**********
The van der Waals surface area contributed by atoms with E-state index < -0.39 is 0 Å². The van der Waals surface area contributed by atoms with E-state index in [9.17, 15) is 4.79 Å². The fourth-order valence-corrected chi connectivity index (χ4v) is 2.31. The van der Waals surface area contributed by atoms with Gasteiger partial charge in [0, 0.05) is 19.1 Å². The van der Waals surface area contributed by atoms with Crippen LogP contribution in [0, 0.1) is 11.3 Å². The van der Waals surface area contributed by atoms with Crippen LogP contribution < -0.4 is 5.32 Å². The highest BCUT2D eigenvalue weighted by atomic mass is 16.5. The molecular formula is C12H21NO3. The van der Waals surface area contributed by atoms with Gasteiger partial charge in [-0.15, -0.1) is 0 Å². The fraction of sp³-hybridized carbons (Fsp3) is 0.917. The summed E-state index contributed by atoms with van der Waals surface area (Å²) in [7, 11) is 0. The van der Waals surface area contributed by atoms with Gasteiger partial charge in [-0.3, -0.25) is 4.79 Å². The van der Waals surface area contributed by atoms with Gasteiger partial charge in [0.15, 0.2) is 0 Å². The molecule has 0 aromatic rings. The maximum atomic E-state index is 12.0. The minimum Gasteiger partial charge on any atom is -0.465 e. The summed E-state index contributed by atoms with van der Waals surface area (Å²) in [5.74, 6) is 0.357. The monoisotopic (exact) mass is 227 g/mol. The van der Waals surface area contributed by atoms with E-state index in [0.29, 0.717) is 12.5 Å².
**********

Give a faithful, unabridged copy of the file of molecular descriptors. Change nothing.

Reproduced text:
The van der Waals surface area contributed by atoms with E-state index < -0.39 is 0 Å². The van der Waals surface area contributed by atoms with E-state index in [9.17, 15) is 4.79 Å². The fourth-order valence-corrected chi connectivity index (χ4v) is 2.31. The van der Waals surface area contributed by atoms with Gasteiger partial charge in [0, 0.05) is 19.1 Å². The van der Waals surface area contributed by atoms with Crippen LogP contribution in [0, 0.1) is 11.3 Å². The van der Waals surface area contributed by atoms with Crippen LogP contribution < -0.4 is 5.32 Å². The highest BCUT2D eigenvalue weighted by atomic mass is 16.5. The molecular formula is C12H21NO3. The van der Waals surface area contributed by atoms with Gasteiger partial charge in [-0.15, -0.1) is 0 Å². The fraction of sp³-hybridized carbons (Fsp3) is 0.917. The summed E-state index contributed by atoms with van der Waals surface area (Å²) in [7, 11) is 0. The van der Waals surface area contributed by atoms with Gasteiger partial charge in [-0.3, -0.25) is 4.79 Å². The van der Waals surface area contributed by atoms with Gasteiger partial charge in [0.15, 0.2) is 0 Å². The molecule has 0 aromatic rings. The maximum atomic E-state index is 12.0. The minimum Gasteiger partial charge on any atom is -0.465 e. The summed E-state index contributed by atoms with van der Waals surface area (Å²) in [5.74, 6) is 0.357. The monoisotopic (exact) mass is 227 g/mol. The van der Waals surface area contributed by atoms with E-state index in [0.29, 0.717) is 12.5 Å².